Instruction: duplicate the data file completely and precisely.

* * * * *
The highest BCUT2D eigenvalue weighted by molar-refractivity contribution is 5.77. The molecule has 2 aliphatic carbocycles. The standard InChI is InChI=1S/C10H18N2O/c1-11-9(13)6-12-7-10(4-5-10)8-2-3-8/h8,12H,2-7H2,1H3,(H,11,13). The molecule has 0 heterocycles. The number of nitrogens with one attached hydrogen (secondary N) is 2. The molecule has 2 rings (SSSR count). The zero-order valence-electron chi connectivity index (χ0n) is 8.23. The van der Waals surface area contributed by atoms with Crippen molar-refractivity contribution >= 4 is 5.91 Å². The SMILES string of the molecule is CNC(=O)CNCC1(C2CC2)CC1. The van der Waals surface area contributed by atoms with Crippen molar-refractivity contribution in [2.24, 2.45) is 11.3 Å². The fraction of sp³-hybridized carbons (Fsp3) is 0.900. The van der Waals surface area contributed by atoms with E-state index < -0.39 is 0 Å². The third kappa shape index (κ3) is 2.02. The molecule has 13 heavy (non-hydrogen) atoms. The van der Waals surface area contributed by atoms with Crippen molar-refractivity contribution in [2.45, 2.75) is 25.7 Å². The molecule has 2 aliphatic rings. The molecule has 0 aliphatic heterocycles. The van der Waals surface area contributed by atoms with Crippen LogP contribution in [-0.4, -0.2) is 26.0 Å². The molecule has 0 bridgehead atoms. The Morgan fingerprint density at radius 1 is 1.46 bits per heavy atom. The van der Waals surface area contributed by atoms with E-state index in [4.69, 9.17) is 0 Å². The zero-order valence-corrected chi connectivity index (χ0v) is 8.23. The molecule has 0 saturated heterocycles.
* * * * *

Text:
The highest BCUT2D eigenvalue weighted by molar-refractivity contribution is 5.77. The molecule has 2 aliphatic carbocycles. The standard InChI is InChI=1S/C10H18N2O/c1-11-9(13)6-12-7-10(4-5-10)8-2-3-8/h8,12H,2-7H2,1H3,(H,11,13). The molecule has 0 heterocycles. The number of nitrogens with one attached hydrogen (secondary N) is 2. The molecule has 2 rings (SSSR count). The zero-order valence-electron chi connectivity index (χ0n) is 8.23. The van der Waals surface area contributed by atoms with Crippen molar-refractivity contribution >= 4 is 5.91 Å². The SMILES string of the molecule is CNC(=O)CNCC1(C2CC2)CC1. The van der Waals surface area contributed by atoms with Crippen molar-refractivity contribution in [2.24, 2.45) is 11.3 Å². The fraction of sp³-hybridized carbons (Fsp3) is 0.900. The van der Waals surface area contributed by atoms with E-state index < -0.39 is 0 Å². The third kappa shape index (κ3) is 2.02. The molecule has 13 heavy (non-hydrogen) atoms. The van der Waals surface area contributed by atoms with Crippen molar-refractivity contribution in [2.45, 2.75) is 25.7 Å². The molecule has 2 aliphatic rings. The molecule has 0 aliphatic heterocycles. The van der Waals surface area contributed by atoms with Crippen LogP contribution in [-0.4, -0.2) is 26.0 Å². The molecule has 0 bridgehead atoms. The Morgan fingerprint density at radius 1 is 1.46 bits per heavy atom. The van der Waals surface area contributed by atoms with E-state index in [4.69, 9.17) is 0 Å². The zero-order valence-corrected chi connectivity index (χ0v) is 8.23. The molecule has 0 saturated heterocycles.